Anakana Schofield – Award Winning Author of Bina, Martin John and Malarky

Once in a blue moon, said the man

Around 2am there was a fog event last night. I love bearing witness to weather events that sneak in and depart before the sun rises (unless someone wants to contend that it was also foggy at sunrise). Thus we can establish we had a sneaky fog event. By morning, it was grey drizzle.

It was also grey drizzle late this afternoon at City Hall where I attended the Development Permit Board Hearing for the casino expansion. Let’s call it precisely what it is because there’s no way you can facilitate a casino this size into existence and not expect that further slots and table games will not be added. They certainly will.  It’s the baptism of such. They may as well call today the red-ribbon cutting ceremony. Ironically, I sat listening to the submissions while editing and writing the gambling news (my day job). While people testified to their families being devastated by gambling addiction, while letters were read from leading medical experts on addiction warning that this was a grave error by the city, I edited a story about Queensland, Australia increasing the limits on pokie machines so they now accept $50 and $100 dollar bills, ending a decade where the machines were limited to $20. On and on the public testimony around me made it very clear this is not in the interests of the city and it’s fragile citizens and marginalized communities, who will be further marginalized with this expansion in its midst.

In fairness the DPB’s function is to assess and respond to the architecture and plans, so we have to ask ourselves as I did several times during said hearing: How did we end up here AGAIN?

Seemingly during the 2011 hearings where the proposed behemoth casino was roundly defeated and rejected by City Council, as I understand it a space expansion clause was snuck in. Always examine the sneaking-in events I say. Look at the print. Look at the prospects. Imagine the worst. Imagine what it proposes to allow as allowed.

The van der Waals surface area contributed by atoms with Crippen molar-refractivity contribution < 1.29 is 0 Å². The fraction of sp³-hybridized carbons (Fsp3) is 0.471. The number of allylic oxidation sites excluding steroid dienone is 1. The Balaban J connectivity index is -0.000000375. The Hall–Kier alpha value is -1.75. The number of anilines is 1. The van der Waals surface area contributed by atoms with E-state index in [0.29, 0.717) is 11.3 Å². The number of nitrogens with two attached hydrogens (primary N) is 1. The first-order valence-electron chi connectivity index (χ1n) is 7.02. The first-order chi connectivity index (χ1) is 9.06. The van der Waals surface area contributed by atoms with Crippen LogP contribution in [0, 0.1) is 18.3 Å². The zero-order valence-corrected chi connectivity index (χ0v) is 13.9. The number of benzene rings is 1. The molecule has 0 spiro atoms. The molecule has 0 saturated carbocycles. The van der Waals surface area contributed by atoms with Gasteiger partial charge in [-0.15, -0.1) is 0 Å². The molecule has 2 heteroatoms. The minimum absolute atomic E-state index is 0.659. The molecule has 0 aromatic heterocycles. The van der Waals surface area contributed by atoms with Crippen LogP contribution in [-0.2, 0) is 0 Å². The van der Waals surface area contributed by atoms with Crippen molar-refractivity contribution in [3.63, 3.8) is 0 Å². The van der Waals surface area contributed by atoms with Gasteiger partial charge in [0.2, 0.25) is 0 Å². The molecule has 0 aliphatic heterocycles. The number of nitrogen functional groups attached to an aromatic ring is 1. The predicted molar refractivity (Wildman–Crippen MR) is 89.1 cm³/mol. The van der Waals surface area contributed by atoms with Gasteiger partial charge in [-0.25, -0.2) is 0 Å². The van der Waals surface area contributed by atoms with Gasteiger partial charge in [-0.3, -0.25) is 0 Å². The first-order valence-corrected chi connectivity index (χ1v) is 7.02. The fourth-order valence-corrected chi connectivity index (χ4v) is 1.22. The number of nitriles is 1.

So what began as a sneaky fog event at 2am led by 6pm to the foggy realization of what precisely was snuck in in 2011 and it’s likely impact.

Outside, a man who I think may have seen better times because he had no shoe laces, no socks and smelt profoundly of sherry, remarked to me “Once in a blue moon”. At first I didn’t understand what he was referring to, then he pointed to the moon, blued by the xmas lights and the sunset over East Vancouver and repeated his phrase. It was so resonant of what had taken place inside City Hall where the permit was approved. (Thank you to the public representative on the board who recommend sending it back to council and not approving it — the others merely deflecting to a generic position of what I am here to assess which we can now conclude does not include public safety nor the magimixing of square footage and the intention behind having such an excessive square footage.) Once in a Blue Moon people see sense and act with conviction, I thought walking up the hill. This, alas, wasn’t the day for it. This was a driving at high speed through the fog day.

I would like to thank the man who showed me the moon. I did thank him on the street. But I’m grateful he was paying attention to the moon. I was too depressed by the hearing outcome and had occipital, parietal, frontal, temporal skull bones firmly down.

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